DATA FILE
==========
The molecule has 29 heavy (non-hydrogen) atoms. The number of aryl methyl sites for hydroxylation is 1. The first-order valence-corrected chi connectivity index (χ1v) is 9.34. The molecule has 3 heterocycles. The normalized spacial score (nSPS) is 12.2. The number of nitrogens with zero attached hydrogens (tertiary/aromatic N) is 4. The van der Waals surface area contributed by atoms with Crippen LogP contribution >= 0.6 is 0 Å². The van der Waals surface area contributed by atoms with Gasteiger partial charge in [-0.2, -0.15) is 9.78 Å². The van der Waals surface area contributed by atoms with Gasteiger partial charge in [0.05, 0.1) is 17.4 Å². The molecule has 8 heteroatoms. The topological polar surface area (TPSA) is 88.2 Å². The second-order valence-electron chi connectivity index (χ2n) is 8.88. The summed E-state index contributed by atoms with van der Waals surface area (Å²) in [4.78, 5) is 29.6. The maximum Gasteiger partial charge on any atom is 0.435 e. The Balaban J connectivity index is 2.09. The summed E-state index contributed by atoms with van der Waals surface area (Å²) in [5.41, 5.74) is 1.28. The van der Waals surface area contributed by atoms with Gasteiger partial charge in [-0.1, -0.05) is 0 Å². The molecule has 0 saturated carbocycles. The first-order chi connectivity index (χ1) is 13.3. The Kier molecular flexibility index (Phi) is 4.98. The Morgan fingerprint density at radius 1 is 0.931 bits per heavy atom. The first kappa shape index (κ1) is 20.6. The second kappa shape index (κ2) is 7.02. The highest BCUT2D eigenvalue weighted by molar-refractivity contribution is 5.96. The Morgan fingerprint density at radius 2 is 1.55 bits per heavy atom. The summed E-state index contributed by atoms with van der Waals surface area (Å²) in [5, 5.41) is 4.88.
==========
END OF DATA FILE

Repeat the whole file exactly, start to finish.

The molecule has 29 heavy (non-hydrogen) atoms. The number of aryl methyl sites for hydroxylation is 1. The first-order valence-corrected chi connectivity index (χ1v) is 9.34. The molecule has 3 heterocycles. The normalized spacial score (nSPS) is 12.2. The number of nitrogens with zero attached hydrogens (tertiary/aromatic N) is 4. The van der Waals surface area contributed by atoms with Crippen LogP contribution >= 0.6 is 0 Å². The van der Waals surface area contributed by atoms with Gasteiger partial charge in [-0.2, -0.15) is 9.78 Å². The van der Waals surface area contributed by atoms with Gasteiger partial charge in [0.05, 0.1) is 17.4 Å². The molecule has 8 heteroatoms. The topological polar surface area (TPSA) is 88.2 Å². The second-order valence-electron chi connectivity index (χ2n) is 8.88. The summed E-state index contributed by atoms with van der Waals surface area (Å²) in [4.78, 5) is 29.6. The maximum Gasteiger partial charge on any atom is 0.435 e. The Balaban J connectivity index is 2.09. The summed E-state index contributed by atoms with van der Waals surface area (Å²) in [5.41, 5.74) is 1.28. The van der Waals surface area contributed by atoms with Gasteiger partial charge in [-0.1, -0.05) is 0 Å². The molecule has 0 saturated carbocycles. The first-order chi connectivity index (χ1) is 13.3. The Kier molecular flexibility index (Phi) is 4.98. The Morgan fingerprint density at radius 1 is 0.931 bits per heavy atom. The first kappa shape index (κ1) is 20.6. The second kappa shape index (κ2) is 7.02. The highest BCUT2D eigenvalue weighted by molar-refractivity contribution is 5.96. The Morgan fingerprint density at radius 2 is 1.55 bits per heavy atom. The summed E-state index contributed by atoms with van der Waals surface area (Å²) in [5, 5.41) is 4.88.